Table 3 shows the results of univariate analysis of factors prognostic of patient survival. Performance status, disease status, number of metastases, peritoneal metastases, liver metastases, and bone metastases were significant or borderline prognostic factors for PFS or OS. Multivariate analysis showed that the initial metastatic group (vs. recurrent and resected metastatic group), bone metastasis, and liver metastasis were independent prognostic factors for reduced PFS (Table 4), and that poor PS, initial metastatic group, and bone metastasis were independent prognostic factors for reduced OS. After applying our prognostic model [16], we found that the survival curves of patients in various risk groups showed highly significant differences in both PFS and OS (P < 0.001 each; Fig. 3). The good, moderate, and poor risk groups had a median PFS of 7.6, 5.3, and 2.6 months, respectively, and a median OS of 19.8, 10.8, and 6.7 months, respectively.
Table 3

Univariate analysis of factors predictive of prognosis



Median PFS (months)

95% CI

P value

Median OS (months)

95% CI

P value

Age (years)




































































Disease status

 Resected meta
























No. of metastases

















Peritoneum metastasis

















Liver metastasis

















Lung metastasis

















Abdominal LN metastasis

















Bone metastasis

















PFS progression-free survival, OS overall survival, ECOG PS Eastern Cooperative Oncology Group Performance Status, WD well differentiated, MD moderately differentiated, PD poorly differentiated, UD undifferentiated, LN lymph node

Table 4

Multivariate analysis of factors predictive of poor prognosis


HR for PFS

95% CI

P value

HR for OS

95% CI

P value









Initial status








Peritoneum metastasis





Bone metastasis








Liver metastasis





HR hazard ratio, PFS progression-free survival, OS overall survival, ECOG PS Eastern Cooperative Oncology Group Performance Status

Fig. 3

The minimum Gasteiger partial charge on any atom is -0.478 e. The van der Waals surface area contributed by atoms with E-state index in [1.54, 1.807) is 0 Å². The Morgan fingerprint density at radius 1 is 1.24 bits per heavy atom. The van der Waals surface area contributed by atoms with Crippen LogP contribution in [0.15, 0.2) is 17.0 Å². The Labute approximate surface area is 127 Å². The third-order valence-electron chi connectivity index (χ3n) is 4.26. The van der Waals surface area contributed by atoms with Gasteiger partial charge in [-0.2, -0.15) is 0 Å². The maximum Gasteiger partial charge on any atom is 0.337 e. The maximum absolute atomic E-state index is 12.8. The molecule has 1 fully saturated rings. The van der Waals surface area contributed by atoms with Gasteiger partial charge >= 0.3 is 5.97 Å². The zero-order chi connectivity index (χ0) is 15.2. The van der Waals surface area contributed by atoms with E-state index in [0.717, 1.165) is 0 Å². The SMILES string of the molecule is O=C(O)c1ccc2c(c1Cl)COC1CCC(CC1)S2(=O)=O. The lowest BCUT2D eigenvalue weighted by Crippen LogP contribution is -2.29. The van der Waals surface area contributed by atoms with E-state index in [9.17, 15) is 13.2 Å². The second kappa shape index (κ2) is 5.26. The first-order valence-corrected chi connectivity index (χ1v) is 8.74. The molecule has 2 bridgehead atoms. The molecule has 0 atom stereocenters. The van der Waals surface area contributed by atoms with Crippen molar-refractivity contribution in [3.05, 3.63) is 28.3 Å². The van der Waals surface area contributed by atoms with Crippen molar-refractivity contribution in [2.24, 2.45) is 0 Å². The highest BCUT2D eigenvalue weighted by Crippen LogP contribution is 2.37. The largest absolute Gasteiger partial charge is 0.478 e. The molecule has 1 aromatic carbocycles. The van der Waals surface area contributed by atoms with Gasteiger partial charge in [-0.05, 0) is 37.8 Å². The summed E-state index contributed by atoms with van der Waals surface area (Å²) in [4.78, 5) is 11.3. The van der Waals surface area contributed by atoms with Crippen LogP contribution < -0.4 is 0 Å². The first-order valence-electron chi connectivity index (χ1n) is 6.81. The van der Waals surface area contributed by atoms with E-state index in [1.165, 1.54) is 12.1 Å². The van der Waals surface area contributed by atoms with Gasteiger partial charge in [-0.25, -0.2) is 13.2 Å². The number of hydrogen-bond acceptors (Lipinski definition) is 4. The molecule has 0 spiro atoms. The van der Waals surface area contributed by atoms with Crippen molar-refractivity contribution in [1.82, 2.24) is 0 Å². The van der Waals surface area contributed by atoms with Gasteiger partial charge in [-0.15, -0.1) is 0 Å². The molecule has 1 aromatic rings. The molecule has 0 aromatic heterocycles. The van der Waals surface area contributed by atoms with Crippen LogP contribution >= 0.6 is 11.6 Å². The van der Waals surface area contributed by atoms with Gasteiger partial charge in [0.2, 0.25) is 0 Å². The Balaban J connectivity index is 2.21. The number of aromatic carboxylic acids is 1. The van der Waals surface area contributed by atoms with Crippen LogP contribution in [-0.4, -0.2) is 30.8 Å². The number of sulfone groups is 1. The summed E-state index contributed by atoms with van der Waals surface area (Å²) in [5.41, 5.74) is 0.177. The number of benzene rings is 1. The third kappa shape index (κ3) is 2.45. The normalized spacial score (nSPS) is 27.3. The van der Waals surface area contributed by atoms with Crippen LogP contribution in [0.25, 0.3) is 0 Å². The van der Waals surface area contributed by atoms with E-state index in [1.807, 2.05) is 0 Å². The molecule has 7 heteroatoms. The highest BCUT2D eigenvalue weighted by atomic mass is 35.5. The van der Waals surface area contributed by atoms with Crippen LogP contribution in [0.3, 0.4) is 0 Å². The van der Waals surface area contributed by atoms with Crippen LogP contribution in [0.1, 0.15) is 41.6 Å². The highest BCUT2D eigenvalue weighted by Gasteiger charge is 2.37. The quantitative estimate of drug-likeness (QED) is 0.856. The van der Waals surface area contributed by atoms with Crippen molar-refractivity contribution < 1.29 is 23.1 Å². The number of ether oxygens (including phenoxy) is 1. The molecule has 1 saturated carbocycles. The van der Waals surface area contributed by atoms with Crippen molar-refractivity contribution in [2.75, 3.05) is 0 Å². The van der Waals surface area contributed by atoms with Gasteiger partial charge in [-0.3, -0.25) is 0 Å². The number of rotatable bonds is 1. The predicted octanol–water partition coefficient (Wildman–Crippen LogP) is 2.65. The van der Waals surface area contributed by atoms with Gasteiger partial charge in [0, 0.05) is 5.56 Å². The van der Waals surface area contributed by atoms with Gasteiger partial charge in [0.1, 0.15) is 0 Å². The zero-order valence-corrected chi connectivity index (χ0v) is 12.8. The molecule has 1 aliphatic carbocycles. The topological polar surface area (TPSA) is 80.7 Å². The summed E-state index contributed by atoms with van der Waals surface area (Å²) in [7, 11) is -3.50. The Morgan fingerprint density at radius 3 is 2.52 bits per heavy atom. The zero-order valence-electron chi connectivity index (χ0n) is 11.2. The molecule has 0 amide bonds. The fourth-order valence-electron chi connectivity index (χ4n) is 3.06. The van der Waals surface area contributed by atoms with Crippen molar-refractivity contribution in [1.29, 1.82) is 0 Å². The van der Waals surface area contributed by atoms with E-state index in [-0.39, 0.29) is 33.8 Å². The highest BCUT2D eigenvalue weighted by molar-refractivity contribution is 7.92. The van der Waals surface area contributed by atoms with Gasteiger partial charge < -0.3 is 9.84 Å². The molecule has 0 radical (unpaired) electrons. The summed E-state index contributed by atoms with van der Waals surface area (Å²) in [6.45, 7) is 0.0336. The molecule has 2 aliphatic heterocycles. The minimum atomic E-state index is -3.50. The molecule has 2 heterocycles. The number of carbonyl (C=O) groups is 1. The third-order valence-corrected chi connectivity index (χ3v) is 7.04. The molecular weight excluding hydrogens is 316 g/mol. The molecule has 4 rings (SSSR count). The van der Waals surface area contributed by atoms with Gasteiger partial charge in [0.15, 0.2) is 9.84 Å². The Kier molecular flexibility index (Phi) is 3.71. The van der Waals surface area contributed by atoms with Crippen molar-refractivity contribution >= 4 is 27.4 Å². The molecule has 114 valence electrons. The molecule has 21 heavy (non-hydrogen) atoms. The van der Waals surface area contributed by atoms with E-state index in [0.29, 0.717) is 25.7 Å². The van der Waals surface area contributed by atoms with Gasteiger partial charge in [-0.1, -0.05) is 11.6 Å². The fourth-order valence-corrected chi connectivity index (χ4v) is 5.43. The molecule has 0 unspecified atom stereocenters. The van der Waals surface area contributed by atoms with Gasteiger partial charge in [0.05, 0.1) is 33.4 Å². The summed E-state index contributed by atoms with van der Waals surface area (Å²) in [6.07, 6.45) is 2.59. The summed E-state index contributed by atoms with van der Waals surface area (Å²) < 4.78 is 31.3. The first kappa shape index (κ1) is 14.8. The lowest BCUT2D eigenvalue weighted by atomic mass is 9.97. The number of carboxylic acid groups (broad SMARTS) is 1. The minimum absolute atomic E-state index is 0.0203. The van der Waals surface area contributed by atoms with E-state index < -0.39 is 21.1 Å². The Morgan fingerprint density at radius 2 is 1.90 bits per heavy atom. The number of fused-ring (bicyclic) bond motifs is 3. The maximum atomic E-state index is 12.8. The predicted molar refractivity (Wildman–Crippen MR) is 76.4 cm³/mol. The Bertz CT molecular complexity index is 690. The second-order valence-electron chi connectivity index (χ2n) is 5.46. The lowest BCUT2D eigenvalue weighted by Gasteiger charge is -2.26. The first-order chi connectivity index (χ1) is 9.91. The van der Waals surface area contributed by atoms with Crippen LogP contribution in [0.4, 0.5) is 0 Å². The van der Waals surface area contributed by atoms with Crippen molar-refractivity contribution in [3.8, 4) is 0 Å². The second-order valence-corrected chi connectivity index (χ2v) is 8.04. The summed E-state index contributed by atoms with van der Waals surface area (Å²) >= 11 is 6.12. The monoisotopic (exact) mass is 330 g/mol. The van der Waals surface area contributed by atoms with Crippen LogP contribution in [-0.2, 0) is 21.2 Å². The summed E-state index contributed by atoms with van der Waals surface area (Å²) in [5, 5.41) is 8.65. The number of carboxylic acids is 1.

Kaplan–Meier survival curves relative to our prognostic model of progression-free survival (PFS) (a) and overall survival (OS) (b)


We evaluated the efficacy and safety of a 3-week combination of S-1 and cisplatin in AGC patients in the clinical practice setting. We also identified factors prognostic of patient survival, and we applied our prognostic model to categorize these patients into three risk groups.

We observed an ORR of 42.4%, a median PFS of 5.6 months, and a median OS of 11.4 months, similar to the results of our phase II study (confirmed RR, 47.6%; median PFS, 5.3 months; median OS, 10.0 months) [15] and within the range of those observed in recent phase 3 trials of fluoropyrimidine and platinum-based agents as first-line chemotherapy in AGC patients (RR, 25-45%; median PFS, 4–6 months; median OS, 8–11 months) [18, 19, 20, 21]. Our median survival, however, was shorter than that observed with a 5-week schedule in the Japanese SPIRITS trial. It is difficult to compare these trials directly, although a higher percentage of our patients had poorer PS (ECOG PS 2/3; 13 vs. 3%) and fewer had received second-line chemotherapy (54 vs. 74%). In addition, the SPIRITS trial results require further confirmation. Our regimen resulted in generally acceptable safety and toxicity. Grade 1/2 hematological toxicities and nausea/vomiting were relatively common, but severe toxicities were rare, similar to results in our previous phase II study and SPIRITS trial [10, 15]. Thus, our findings indicate that the 3-week schedule of combination S-1 with cisplatin is effective and safe in the treatment of AGC, not only in a clinical trial setting but also in clinical practice.